The Star Beacon; Ashtabula, Ohio

World, nation, state

October 18, 2013

Parks open, workers back in office after government shutdown

WASHINGTON — From the Liberty Bell to Alcatraz, federal landmarks and offices reopened Thursday. Furloughed employees were relieved to get back to work — even if faced with email backlogs — but many worried about another such disruption in a matter of months.

“We’d hate to have to live through this all over again,” Richard Marcus, a 29-year employee of the National Archives in Washington, said after the government shutdown finally ended.

Nationwide, from big-city office buildings to wilderness outposts, innumerable federal services and operations shifted back into gear after 16 days.

The U.S. Forest Service started lifting a logging ban on national forests. U.S. Citizenship and Immigration Services restarted the computerized system used to verify the legal status of workers. Ticket sales resumed for boat trips to Alcatraz, the former federal prison in San Francisco Bay.

In Alaska, federal officials rushed to get the red king crab fishing season underway. The opening had been delayed because furloughed workers were not around to issue crab-quota permits.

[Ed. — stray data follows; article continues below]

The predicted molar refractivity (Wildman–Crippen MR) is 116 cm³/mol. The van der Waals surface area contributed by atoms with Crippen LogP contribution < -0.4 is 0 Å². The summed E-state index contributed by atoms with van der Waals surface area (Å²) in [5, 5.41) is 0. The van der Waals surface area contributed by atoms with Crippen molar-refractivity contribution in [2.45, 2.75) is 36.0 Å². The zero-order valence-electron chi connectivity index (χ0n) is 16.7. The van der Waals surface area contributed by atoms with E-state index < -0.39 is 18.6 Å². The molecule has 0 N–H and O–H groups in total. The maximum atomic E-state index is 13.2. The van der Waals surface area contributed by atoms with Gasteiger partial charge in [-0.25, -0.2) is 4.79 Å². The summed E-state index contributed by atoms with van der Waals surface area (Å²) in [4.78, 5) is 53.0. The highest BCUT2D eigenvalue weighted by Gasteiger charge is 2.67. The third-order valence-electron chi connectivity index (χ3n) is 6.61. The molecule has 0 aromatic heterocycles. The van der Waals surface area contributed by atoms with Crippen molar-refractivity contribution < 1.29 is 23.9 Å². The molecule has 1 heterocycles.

National Park Service Director Jonathan Jarvis said all 401 national park units — from the Golden Gate National Recreation Area in California to Acadia National Park in Maine — were reopening Thursday.

More than 20,000 National Park Service employees had been among the 800,000 federal workers sent home at the peak of the shutdown

At Yellowstone and Grand Teton national parks, employees were busy with reopening chores. They returned just in time to begin closing the parks up again for the winter in a couple of weeks.

At Philadelphia’s Independence National Historical Park, one couple’s long wait to see the Liberty Bell and other attractions finally drew to a close.

Karen and Richard Dodds of Oklahoma City were on a quest to see every national park in the U.S. They arrived in Philadelphia about three weeks ago in their motor home, visiting Valley Forge just before the shutdown. They stayed on in the area, awaiting a settlement.

“They didn’t solve anything by this,” Katie Dodds said of the temporary agreement in Congress that funds the government only through Jan. 15 and gives it the borrowing authority it needs only through Feb. 7. “The worst part is they’ll do it again in January and February.”